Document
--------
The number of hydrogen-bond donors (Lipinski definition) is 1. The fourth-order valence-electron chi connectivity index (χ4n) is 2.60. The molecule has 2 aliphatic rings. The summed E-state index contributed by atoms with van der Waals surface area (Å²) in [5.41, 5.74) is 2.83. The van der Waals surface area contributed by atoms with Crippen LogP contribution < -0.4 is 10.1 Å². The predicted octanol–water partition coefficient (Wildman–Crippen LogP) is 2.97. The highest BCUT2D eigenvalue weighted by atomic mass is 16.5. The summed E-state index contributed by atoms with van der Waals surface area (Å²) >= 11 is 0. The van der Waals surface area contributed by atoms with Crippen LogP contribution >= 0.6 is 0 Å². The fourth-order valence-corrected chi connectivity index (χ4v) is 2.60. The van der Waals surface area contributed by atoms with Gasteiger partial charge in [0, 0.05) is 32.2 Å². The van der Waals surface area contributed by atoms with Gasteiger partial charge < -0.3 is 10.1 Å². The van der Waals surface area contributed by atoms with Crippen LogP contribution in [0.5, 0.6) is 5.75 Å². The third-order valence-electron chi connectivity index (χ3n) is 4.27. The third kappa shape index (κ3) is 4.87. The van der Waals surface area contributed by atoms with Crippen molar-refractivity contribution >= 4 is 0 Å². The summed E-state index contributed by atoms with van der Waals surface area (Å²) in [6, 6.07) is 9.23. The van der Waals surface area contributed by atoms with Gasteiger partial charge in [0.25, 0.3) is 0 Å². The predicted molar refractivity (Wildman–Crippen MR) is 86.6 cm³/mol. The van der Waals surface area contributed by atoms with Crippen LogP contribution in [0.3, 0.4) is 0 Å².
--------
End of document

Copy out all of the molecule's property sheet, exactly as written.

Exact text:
The number of hydrogen-bond donors (Lipinski definition) is 1. The fourth-order valence-electron chi connectivity index (χ4n) is 2.60. The molecule has 2 aliphatic rings. The summed E-state index contributed by atoms with van der Waals surface area (Å²) in [5.41, 5.74) is 2.83. The van der Waals surface area contributed by atoms with Crippen LogP contribution < -0.4 is 10.1 Å². The predicted octanol–water partition coefficient (Wildman–Crippen LogP) is 2.97. The highest BCUT2D eigenvalue weighted by atomic mass is 16.5. The summed E-state index contributed by atoms with van der Waals surface area (Å²) >= 11 is 0. The van der Waals surface area contributed by atoms with Crippen LogP contribution >= 0.6 is 0 Å². The fourth-order valence-corrected chi connectivity index (χ4v) is 2.60. The van der Waals surface area contributed by atoms with Gasteiger partial charge in [0, 0.05) is 32.2 Å². The van der Waals surface area contributed by atoms with Gasteiger partial charge < -0.3 is 10.1 Å². The van der Waals surface area contributed by atoms with Crippen LogP contribution in [0.5, 0.6) is 5.75 Å². The third-order valence-electron chi connectivity index (χ3n) is 4.27. The third kappa shape index (κ3) is 4.87. The van der Waals surface area contributed by atoms with Crippen molar-refractivity contribution >= 4 is 0 Å². The summed E-state index contributed by atoms with van der Waals surface area (Å²) in [6, 6.07) is 9.23. The van der Waals surface area contributed by atoms with Gasteiger partial charge in [0.25, 0.3) is 0 Å². The predicted molar refractivity (Wildman–Crippen MR) is 86.6 cm³/mol. The van der Waals surface area contributed by atoms with Crippen LogP contribution in [0.3, 0.4) is 0 Å².